The FBI on Nov. 6 searched the Mamaroneck, N.Y., home of James O’Keefe, the founder of the video-sting group Project Veritas. As reported by the New York Times, authorities also searched the homes of two O’Keefe associates. It’s all part of an investigation stemming from the reported theft last year of the diary of Ashley Biden, the president’s daughter.
Addressing the FBI’s action last week, Fox News host Tucker Carlson attributed the raid to O’Keefe’s possible role in “embarrassing the president’s kid” and called on free-speech advocates to speak up. “Maybe someone should say something — maybe,” Carlson said.
Something has, indeed, been said. Trevor Timm, the executive director of the Freedom of the Press Foundation, tweeted this past Wednesday:
Before plowing into the legal wrinkles, here’s a summary of the facts surrounding the case: Before the 2020 election, a conservative website called the National File published pages of an item purporting to be Ashley Biden’s diary. The Trump administration’s Justice Department launched an investigation, according to the Times, after a Biden family representative claimed that some of Ashley Biden’s items had been stolen. On Nov. 5, the Times reported that federal agents had searched two locations in an operation that targeted “people who had worked” with Project Veritas in connection with the diary; O’Keefe disclosed that his group had received a grand jury subpoena. Next came the raid at O’Keefe’s home, where agents seized two of his phones.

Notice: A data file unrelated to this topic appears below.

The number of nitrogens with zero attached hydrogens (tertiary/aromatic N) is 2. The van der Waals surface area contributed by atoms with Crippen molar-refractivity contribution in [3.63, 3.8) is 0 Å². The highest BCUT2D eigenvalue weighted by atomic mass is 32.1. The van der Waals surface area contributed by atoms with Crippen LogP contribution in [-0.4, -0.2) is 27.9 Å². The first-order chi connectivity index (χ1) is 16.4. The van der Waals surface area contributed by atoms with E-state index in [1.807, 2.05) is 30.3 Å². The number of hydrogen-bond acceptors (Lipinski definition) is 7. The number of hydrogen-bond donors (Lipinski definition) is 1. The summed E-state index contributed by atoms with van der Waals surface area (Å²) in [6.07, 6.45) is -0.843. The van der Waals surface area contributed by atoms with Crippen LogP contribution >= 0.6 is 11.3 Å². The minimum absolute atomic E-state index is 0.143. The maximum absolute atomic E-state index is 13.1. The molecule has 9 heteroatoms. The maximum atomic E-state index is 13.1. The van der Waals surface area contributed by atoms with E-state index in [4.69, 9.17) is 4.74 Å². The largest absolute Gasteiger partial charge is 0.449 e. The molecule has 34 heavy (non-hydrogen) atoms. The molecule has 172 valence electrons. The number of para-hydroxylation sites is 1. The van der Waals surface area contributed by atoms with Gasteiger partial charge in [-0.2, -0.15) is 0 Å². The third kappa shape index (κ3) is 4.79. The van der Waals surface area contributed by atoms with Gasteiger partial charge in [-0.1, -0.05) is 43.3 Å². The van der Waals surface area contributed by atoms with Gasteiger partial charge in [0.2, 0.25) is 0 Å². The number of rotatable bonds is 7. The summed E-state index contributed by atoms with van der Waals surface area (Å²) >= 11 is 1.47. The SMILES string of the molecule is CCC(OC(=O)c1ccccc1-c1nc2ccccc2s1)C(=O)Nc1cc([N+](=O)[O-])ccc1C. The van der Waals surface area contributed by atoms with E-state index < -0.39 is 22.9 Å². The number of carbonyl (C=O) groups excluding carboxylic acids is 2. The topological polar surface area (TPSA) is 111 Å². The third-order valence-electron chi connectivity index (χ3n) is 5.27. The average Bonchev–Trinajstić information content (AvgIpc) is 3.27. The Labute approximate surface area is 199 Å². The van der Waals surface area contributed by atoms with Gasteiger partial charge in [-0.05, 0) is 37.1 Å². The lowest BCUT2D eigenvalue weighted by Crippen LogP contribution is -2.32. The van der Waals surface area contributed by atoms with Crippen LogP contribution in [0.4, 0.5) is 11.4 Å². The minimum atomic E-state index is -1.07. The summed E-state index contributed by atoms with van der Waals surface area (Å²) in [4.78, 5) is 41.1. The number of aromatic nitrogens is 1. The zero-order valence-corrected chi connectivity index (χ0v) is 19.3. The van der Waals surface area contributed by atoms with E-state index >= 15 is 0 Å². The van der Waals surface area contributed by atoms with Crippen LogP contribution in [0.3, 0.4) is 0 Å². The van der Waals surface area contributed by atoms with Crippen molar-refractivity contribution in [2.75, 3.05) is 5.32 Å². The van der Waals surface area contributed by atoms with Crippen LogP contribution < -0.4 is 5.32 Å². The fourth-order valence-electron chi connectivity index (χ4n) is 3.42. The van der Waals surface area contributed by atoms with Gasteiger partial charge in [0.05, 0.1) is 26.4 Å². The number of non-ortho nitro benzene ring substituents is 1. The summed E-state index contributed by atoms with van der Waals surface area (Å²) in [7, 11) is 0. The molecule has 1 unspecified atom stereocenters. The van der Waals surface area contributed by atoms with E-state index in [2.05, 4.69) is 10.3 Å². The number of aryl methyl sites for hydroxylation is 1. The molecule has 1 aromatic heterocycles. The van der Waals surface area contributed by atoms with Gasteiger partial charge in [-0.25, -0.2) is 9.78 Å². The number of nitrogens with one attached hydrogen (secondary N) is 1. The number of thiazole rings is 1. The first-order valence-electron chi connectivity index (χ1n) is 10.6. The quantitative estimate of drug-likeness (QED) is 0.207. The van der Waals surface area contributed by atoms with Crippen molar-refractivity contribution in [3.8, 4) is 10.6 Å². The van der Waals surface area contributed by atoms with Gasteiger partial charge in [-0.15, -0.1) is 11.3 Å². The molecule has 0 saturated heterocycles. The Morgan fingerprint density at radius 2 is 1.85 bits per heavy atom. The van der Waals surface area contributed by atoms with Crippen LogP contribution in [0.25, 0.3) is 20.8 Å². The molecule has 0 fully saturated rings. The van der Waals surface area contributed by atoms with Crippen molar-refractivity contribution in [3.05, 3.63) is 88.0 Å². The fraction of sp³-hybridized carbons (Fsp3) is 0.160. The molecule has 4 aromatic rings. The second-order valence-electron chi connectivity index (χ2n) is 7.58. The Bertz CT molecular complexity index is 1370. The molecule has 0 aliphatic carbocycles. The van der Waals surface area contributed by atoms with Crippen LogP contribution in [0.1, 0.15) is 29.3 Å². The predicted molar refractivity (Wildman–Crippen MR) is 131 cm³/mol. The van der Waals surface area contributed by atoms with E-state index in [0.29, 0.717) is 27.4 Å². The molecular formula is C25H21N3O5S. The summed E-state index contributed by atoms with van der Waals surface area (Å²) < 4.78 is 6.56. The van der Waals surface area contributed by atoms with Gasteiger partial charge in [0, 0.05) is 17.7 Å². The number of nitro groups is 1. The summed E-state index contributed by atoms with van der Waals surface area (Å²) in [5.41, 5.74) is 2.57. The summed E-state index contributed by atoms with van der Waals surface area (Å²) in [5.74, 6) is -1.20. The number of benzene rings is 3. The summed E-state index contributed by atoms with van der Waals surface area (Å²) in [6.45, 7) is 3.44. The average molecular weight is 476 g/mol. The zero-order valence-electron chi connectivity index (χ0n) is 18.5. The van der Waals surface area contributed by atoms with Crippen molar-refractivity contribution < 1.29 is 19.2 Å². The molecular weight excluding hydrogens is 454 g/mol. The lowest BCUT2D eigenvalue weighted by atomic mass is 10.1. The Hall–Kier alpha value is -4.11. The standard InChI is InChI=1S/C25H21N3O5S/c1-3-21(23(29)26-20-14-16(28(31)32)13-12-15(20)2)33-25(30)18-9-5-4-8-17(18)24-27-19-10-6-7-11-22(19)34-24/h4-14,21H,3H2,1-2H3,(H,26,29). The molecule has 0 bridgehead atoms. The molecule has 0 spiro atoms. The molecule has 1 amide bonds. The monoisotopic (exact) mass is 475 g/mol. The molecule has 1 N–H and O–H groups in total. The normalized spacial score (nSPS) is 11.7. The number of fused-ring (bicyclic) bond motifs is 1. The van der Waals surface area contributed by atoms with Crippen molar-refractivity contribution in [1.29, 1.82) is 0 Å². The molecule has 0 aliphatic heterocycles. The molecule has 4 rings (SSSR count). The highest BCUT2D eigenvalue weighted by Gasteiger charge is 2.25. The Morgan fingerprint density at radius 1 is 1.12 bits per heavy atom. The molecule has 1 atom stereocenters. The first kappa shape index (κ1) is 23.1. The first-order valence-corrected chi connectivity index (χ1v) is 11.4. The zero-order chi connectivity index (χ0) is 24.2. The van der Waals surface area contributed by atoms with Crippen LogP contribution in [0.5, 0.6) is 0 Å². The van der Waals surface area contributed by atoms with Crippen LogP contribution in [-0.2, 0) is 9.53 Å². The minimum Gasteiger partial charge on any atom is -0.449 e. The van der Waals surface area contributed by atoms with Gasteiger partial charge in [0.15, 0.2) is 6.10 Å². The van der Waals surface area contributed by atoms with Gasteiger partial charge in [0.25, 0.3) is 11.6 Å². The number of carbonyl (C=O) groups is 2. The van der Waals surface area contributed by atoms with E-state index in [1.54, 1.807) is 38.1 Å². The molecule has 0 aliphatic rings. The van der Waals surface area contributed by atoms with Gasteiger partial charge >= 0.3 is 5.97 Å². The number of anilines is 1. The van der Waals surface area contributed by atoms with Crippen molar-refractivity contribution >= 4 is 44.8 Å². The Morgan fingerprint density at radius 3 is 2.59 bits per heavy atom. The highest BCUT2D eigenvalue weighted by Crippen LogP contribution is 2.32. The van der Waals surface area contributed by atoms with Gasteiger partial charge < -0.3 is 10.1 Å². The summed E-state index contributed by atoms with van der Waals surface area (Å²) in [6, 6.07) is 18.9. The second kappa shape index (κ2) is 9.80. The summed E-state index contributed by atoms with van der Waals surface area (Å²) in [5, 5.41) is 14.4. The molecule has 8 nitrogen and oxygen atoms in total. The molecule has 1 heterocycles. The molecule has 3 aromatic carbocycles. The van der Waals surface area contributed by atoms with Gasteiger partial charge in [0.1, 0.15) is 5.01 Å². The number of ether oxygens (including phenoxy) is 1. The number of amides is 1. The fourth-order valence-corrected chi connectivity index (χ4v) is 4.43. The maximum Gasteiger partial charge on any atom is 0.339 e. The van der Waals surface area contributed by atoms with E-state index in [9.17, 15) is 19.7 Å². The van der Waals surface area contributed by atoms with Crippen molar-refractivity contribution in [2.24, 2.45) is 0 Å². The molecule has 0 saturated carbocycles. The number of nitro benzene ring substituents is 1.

Project Veritas has told its version of events — first in a Nov. 5 video, then in a Sean Hannity interview with O’Keefe and his lawyer Paul Calli, and finally in a 16-page motion to U.S. District Judge Analisa Torres. In 2020, according to the filing, two tipsters contacted Project Veritas and claimed to have obtained items that Ashley Biden had allegedly left behind in a Florida location. The source claimed that it had “lawful possession” of the material, Calli said on “Hannity,” with O’Keefe noting that his group didn’t “know whether it was stolen or not.”
Project Veritas purchased the rights to the diary, according to Calli. Then the organization made efforts to authenticate the diary, O’Keefe said in the video. But it ended up killing the story, “because, in part, we could not determine if the diary was real,” O’Keefe said.
The group tried to return the diary to a lawyer for Ashley Biden, said O’Keefe, but the lawyer declined to verify her ownership. So Project Veritas “arranged” to have the item delivered to law enforcement. “Despite an internal belief that the diary was genuine, Mr. O’Keefe and Project Veritas could not sufficiently satisfy themselves with the diary’s authenticity such that publishing a news story about it would meet ethical standards of journalism,” Project Veritas wrote in its filing.
As to how National File ended up with the diary: It “claimed to have received the diary from a ‘whistleblower’ at another news organization that had chosen not to report on the diary,” alleges the Project Veritas motion. Tom Pappert, National File’s editor in chief, said that his organization heard from an individual he identified as a whistleblower at Project Veritas who was “upset by the … decision to spike a story that had been thoroughly vetted, in the words of our whistleblower.” That vetting, claims Pappert, included a phone call that Project Veritas had taped with Ashley Biden in which she confirmed that the diary was hers. (Attempts to secure comment from a Biden family representative were unsuccessful.)
Shortly before National File published the purported diary pages, it called O’Keefe to ask for the recording of that call, according to Pappert. Asked how O’Keefe responded, Pappert said, “not happily.” Nothing that National File learned from the whistleblower, said Pappert, “could be construed as criminality” on part of Project Veritas.